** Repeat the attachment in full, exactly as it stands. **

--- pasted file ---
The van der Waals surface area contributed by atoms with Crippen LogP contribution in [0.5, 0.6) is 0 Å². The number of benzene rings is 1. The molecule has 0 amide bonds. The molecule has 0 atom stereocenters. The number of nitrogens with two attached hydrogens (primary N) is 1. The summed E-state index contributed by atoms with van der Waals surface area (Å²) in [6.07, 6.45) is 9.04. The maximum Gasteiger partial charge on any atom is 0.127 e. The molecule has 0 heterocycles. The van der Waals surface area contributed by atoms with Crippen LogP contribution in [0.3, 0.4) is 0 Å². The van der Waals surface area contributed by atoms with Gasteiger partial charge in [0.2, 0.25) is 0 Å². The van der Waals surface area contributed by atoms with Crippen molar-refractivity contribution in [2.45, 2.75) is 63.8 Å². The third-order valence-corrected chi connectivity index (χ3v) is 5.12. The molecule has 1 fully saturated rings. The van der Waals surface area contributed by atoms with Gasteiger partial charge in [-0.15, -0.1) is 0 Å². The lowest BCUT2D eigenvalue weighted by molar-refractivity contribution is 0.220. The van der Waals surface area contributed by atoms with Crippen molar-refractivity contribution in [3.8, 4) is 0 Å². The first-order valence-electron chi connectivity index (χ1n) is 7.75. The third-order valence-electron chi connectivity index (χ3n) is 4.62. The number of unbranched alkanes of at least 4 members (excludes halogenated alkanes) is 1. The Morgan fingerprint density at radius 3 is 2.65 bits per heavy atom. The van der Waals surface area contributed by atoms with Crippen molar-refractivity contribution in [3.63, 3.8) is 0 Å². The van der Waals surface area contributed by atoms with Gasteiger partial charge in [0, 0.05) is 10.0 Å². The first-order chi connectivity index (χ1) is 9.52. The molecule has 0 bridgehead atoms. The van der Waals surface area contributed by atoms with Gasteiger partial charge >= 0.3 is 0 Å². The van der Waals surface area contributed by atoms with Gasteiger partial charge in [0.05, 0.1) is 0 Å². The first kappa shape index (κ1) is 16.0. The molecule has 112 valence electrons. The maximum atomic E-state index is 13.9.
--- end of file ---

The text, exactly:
The van der Waals surface area contributed by atoms with Crippen LogP contribution in [0.5, 0.6) is 0 Å². The number of benzene rings is 1. The molecule has 0 amide bonds. The molecule has 0 atom stereocenters. The number of nitrogens with two attached hydrogens (primary N) is 1. The summed E-state index contributed by atoms with van der Waals surface area (Å²) in [6.07, 6.45) is 9.04. The maximum Gasteiger partial charge on any atom is 0.127 e. The molecule has 0 heterocycles. The van der Waals surface area contributed by atoms with Crippen LogP contribution in [0.3, 0.4) is 0 Å². The van der Waals surface area contributed by atoms with Gasteiger partial charge in [0.2, 0.25) is 0 Å². The van der Waals surface area contributed by atoms with Crippen molar-refractivity contribution in [2.45, 2.75) is 63.8 Å². The third-order valence-corrected chi connectivity index (χ3v) is 5.12. The molecule has 1 fully saturated rings. The van der Waals surface area contributed by atoms with Gasteiger partial charge in [-0.15, -0.1) is 0 Å². The lowest BCUT2D eigenvalue weighted by molar-refractivity contribution is 0.220. The van der Waals surface area contributed by atoms with Crippen molar-refractivity contribution in [3.8, 4) is 0 Å². The first-order valence-electron chi connectivity index (χ1n) is 7.75. The third-order valence-electron chi connectivity index (χ3n) is 4.62. The number of unbranched alkanes of at least 4 members (excludes halogenated alkanes) is 1. The Morgan fingerprint density at radius 3 is 2.65 bits per heavy atom. The van der Waals surface area contributed by atoms with Crippen molar-refractivity contribution in [3.63, 3.8) is 0 Å². The van der Waals surface area contributed by atoms with Gasteiger partial charge in [0, 0.05) is 10.0 Å². The first-order chi connectivity index (χ1) is 9.52. The molecule has 0 bridgehead atoms. The van der Waals surface area contributed by atoms with Gasteiger partial charge >= 0.3 is 0 Å². The van der Waals surface area contributed by atoms with Gasteiger partial charge in [0.05, 0.1) is 0 Å². The first kappa shape index (κ1) is 16.0. The molecule has 112 valence electrons. The maximum atomic E-state index is 13.9.